Gays-rights proponents and opponents ramped up their rhetoric for and against Jon Huntsman Jr. on Wednesday -- two days after Utah's Republican governor revealed that he backs civil unions and other rights for same-sex couples.
"After that initial shock, I was incredibly impressed with him," said gay-rights advocate Jacob Whipple, who staged a candlelight vigil outside of the Governor's Mansion on Wednesday night to show support for Huntsman.
But earlier in the day, at the Capitol, opponents criticized the governor's stance, which includes support for traditional marriage but also rights for same-sex couples.
"He is simply dead wrong on this issue," said Frank Mylar, an attorney who belongs to the Utah Coalition for Traditional Families.
Thirty lawmakers, including Senate President Michael Waddoups, R-Taylorsville, and former President John Valentine, R-Orem, belong to the coalition, which urged Utahns to call the Governor's Office and complain.
Several protesters wore T-shirts that read "homosexuals are anti-species." But Valentine insisted Wednesday's message was "not anti-gay."
Equality Utah fired back with its own news conference. Executive Director Mike Thompson expressed bewilderment at the outcry surrounding the governor's support for civil unions.
"While discussions about civil unions are valuable over the long run, Equality Utah specifically dropped its bill regarding the second portion of Amendment 3 [that bans domestic unions akin to marriage] to focus energy where common ground is clear," Thompson said.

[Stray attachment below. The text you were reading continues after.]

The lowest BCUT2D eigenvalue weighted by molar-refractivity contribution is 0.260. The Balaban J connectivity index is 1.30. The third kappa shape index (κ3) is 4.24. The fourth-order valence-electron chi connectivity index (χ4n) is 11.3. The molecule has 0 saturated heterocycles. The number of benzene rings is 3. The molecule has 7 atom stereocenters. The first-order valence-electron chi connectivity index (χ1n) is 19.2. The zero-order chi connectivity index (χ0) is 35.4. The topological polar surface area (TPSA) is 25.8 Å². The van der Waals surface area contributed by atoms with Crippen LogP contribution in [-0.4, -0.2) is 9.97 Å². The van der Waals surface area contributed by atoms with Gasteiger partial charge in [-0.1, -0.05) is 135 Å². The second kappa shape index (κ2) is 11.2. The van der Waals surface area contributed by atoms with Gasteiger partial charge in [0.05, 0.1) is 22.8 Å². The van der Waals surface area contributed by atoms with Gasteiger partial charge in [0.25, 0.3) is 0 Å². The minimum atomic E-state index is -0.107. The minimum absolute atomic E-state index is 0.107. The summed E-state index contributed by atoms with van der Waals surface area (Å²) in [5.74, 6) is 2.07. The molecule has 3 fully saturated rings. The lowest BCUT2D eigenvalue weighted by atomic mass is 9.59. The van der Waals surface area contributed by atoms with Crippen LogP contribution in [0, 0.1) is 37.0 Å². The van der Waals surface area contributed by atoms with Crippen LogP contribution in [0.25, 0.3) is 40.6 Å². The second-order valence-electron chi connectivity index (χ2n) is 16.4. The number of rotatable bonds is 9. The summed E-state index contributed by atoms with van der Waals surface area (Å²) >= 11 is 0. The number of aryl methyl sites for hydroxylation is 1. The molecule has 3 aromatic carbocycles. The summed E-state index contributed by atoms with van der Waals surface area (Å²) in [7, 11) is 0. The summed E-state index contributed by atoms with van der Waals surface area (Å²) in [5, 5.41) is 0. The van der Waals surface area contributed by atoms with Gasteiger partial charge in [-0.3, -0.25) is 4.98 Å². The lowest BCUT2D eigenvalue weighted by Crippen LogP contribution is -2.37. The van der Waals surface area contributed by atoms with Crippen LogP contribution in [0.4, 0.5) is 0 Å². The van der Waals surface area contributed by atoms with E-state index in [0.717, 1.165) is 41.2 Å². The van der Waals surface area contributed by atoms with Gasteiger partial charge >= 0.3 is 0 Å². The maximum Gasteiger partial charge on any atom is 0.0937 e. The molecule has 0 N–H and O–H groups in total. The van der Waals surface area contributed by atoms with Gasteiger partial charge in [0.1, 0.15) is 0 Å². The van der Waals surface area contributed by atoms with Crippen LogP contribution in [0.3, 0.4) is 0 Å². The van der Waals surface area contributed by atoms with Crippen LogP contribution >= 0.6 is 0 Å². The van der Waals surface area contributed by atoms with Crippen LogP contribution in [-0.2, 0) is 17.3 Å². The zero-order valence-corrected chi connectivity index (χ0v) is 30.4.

Only two bills remain in Equality Utah's Common Ground Initiative. Both would offer protections to lesbian, gay, bisexual and transgender (LGBT) Utahns that Huntsman supports. HB160 would allow two unmarried, co-habiting adults -- including same-sex couples -- to sign a "joint-support declaration" and gain rights to inheritance and medical-decision making. The other, HB267, protects LGBT Utahns from discrimination in housing and employment.
"We can all agree that gay people shouldn't be fired or evicted simply for being gay," said Rep. Christine Johnson, D-Salt Lake City, and sponsor of HB267. "Yet every month, the [Utah] Labor Commission receives anywhere from three to five calls from people who have lost their jobs for being gay."
Huntsman's spokeswoman, Lisa Roskelley, said the governor's office has received numerous calls and e-mails about his stance.
"Last I checked, we had more people calling to say, 'Thank you,'" she said.